Berlin: Women Directors Grab the Spotlight
Female filmmakers have a strong presence in this year’s lineup, but insiders say plenty of obstacles remain.
On Thursday, Isabel Coixet became only the second female director in the 65 years of the Berlinale to open the festival after Margarethe von Trotta did so with Das Versprechen in 1995.
This year’s lineup puts a strong spotlight on women directors, such as Sonja Heiss’ Forum entry Hedi Schneider Is Stuck, about a woman whose life slips out of control when she gets panic attacks, Benoit Jacquot’s competition film Diary of a Chambermaid, starring Lea Seydoux, and Coixet’s Nobody Wants the Night, starring Juliette Binoche. Then, of course, there’s Fifty Shades of Grey, one of the most hotly anticipated films in the Berlin lineup, directed by Sam Taylor-Johnson.
Festival director Dieter Kosslick said in the pre-Berlinale press conference that he was “pro quota” when it came to showing more films by female directors, but admitted the festival has a long way to go. He emphasized that a recurring theme at this year’s Berlinale was films about “strong women in extreme situations.”
The opening night set the stage for a range of other films featuring female protagonists. The competition alone also includes two other films from female directors that will compete for the Golden Bear: Sworn Virgin, the feature debut of Laura Bispuri about a young woman in a remote Albanian village who takes an oath of eternal virginity, and Body by Polish director Malgorzata Szumowska (In the Name Of), about a public prosecutor and his anorexic daughter dealing with the loss of a loved one.
Overall, 116 of this year’s 441 Berlinale films are by women, according to Kosslick. That amounts to about 26 percent of this year's Berlinale movies. The three films by women directors competing for the Golden Bear amount to 15.8 percent of the 19 total in competition. In comparison, the 2014 Cannes competition had two female directors (Alice Rohrwacher with The Wonders and Naomi Kawase with Still the Water) out of 18 films, or 11.1 percent.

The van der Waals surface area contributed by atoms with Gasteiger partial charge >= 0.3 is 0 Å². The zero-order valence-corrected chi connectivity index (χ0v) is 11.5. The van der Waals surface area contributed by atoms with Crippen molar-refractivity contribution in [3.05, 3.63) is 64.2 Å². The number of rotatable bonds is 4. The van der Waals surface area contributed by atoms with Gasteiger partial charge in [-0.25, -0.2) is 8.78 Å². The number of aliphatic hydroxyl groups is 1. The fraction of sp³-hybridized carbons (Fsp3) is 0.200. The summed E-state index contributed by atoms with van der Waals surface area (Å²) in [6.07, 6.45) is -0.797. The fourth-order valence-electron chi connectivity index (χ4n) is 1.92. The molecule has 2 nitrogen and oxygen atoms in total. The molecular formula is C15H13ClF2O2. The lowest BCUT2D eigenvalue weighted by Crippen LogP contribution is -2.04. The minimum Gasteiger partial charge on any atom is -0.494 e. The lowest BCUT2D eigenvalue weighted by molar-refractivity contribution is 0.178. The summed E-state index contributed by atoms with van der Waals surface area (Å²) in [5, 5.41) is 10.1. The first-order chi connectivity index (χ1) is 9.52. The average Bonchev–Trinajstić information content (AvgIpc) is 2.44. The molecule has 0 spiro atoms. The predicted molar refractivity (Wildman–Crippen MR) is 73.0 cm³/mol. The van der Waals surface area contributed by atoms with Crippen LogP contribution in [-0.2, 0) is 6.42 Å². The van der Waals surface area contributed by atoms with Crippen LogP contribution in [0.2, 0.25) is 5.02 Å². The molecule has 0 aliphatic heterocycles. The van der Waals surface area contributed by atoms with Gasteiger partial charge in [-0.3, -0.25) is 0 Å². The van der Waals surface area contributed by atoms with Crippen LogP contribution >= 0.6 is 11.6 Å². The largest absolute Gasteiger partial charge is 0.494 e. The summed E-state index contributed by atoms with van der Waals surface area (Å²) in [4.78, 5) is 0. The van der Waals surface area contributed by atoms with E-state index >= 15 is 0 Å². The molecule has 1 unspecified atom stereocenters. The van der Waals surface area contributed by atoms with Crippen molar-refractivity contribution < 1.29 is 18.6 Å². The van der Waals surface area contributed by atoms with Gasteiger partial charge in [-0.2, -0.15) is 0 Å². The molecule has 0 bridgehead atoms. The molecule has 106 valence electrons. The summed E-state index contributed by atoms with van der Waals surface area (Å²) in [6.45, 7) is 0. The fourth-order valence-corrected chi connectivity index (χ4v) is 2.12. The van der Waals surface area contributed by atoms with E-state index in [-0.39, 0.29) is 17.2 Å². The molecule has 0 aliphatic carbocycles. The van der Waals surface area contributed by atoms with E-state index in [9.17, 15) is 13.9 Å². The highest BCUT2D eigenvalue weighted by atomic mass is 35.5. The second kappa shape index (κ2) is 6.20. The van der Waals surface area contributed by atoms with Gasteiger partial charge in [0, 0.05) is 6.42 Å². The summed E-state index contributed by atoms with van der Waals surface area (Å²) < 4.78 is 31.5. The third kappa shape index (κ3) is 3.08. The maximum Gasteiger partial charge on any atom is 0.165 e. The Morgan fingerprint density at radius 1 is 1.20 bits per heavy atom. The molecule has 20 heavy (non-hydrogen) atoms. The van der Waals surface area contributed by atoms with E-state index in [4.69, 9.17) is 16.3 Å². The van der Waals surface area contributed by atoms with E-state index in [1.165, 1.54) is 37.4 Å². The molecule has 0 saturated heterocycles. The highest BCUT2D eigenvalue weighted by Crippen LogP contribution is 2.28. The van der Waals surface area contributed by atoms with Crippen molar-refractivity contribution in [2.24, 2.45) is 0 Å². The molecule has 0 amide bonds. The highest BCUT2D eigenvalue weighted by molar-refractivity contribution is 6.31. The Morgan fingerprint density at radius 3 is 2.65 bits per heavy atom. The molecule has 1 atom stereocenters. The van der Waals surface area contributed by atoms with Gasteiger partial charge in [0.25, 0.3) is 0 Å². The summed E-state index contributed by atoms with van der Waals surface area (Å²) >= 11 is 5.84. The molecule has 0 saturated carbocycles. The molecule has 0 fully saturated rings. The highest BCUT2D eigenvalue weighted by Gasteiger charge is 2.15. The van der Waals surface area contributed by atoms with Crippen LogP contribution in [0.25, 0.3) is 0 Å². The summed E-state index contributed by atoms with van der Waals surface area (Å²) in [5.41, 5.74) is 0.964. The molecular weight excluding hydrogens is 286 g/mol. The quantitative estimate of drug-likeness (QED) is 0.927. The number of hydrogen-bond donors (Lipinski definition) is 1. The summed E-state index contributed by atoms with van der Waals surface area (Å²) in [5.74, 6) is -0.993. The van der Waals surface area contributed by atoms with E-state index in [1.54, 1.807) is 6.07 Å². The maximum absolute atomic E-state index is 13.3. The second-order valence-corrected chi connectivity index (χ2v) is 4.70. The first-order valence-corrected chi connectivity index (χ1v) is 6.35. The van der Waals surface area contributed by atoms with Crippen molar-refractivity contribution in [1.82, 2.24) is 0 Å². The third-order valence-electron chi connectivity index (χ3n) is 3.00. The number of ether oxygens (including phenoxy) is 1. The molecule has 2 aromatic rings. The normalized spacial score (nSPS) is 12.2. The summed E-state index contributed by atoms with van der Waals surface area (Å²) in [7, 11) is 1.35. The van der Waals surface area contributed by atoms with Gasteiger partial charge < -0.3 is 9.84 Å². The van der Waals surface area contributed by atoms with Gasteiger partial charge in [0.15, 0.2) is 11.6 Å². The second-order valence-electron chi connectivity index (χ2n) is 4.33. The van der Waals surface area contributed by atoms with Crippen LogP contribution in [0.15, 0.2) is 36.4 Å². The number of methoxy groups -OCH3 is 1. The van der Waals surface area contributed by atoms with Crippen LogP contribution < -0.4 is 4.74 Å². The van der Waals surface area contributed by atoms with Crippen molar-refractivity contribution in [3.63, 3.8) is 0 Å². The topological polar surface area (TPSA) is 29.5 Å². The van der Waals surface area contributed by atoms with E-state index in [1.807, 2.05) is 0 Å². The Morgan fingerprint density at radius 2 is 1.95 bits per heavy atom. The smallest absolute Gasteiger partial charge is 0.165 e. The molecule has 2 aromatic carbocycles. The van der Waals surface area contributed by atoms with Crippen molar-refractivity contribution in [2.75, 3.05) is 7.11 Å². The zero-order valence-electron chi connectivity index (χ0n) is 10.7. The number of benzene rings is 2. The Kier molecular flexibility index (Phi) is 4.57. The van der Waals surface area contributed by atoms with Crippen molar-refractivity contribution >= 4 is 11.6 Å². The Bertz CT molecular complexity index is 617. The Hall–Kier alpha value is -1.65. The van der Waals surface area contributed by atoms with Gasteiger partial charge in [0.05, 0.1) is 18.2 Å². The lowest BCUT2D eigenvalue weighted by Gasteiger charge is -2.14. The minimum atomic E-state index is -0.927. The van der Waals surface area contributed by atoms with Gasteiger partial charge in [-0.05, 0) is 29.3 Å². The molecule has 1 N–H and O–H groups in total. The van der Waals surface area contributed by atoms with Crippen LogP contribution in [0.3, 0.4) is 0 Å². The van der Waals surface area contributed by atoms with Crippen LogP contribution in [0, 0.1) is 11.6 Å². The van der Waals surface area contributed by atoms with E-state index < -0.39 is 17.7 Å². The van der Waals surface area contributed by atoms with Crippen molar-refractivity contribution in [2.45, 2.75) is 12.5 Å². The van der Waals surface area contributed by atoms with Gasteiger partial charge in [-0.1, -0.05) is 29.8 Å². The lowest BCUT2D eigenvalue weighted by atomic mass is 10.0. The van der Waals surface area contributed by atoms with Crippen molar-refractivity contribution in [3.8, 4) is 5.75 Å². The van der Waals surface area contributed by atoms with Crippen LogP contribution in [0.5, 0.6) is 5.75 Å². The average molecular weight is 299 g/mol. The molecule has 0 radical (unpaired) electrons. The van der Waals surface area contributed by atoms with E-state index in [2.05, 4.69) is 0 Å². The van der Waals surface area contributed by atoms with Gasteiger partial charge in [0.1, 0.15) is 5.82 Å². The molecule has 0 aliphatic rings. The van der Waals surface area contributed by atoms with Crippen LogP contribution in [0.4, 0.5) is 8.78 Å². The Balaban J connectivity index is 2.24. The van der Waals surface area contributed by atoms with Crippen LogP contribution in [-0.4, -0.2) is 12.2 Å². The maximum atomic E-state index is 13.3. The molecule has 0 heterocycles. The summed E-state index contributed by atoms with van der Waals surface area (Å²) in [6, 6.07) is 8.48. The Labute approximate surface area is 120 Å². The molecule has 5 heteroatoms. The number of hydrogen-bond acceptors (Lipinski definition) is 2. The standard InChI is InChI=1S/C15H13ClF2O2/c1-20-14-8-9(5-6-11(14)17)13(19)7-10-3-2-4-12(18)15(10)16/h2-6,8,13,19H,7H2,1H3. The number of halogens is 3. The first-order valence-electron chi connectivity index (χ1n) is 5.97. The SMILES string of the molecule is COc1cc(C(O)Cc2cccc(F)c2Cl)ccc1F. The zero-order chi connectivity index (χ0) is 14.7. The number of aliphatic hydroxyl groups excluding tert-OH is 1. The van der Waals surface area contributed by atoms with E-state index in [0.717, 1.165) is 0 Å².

"I try to never keep track of these things, because when I keep track I am always depressed," Coixet told The Hollywood Reporter about the relative presence of female directors in Berlin and at other festivals.
Producer Francine Raveney, director of the European Women’s Audiovisual Network, told THR that the new film from Coixet, the organization’s honorary president, was “a great way” to kick off Berlin. “We are thrilled that she is opening the whole festival,” she said. "It’s a story about two women facing their own emotions, fears and the elements together. That’s so unusual in a film given such wide publicity."
She suggested that public funding of movies in Europe was among the factors why female directors and protagonists were prominent in Berlin this year. “When private investors put money into a big blockbuster, people look at who is the big actor," Raveney explained. "That essentially means male protagonist. In the more public European financing [model], there is more opportunity for diversity.”
Raveney said that EWA, which is organizing or involved in various events in Berlin, is planning to conduct research on the situation of women in film across Europe. “We want to get actual numbers and also do qualitative interviews with producers and directors about obstacles, including possibly self censorship, and recommend best practices,” she said.
Micah Magee is also among the female directors bringing their voices to the Berlinale. Her film Petting Zoo will have its world premiere in the Panorama Special section of the festival. The film is about a 17-year-old who gets a scholarship offer for college and wants to have an abortion, but runs into strict opposition from her parents.
“I think that festivals and distributors really want to see more films directed by women and do their best to get them out there, because they know there is an audience waiting, but it is difficult because there are fewer films made by women to begin with,” Magee told THR.
Her husband is Danish director Johan Carlsen, which whom she has a small production company. “We tag-team to co-produce our own films and take care of the three kids and the dog, so I am very lucky to have in him a partner who understands what it means to make a film,” Magee said. “So I never had to make a choice between work and family as I think many women have to do."
Pamela Rolfe and Scott Roxborough contributed to this report.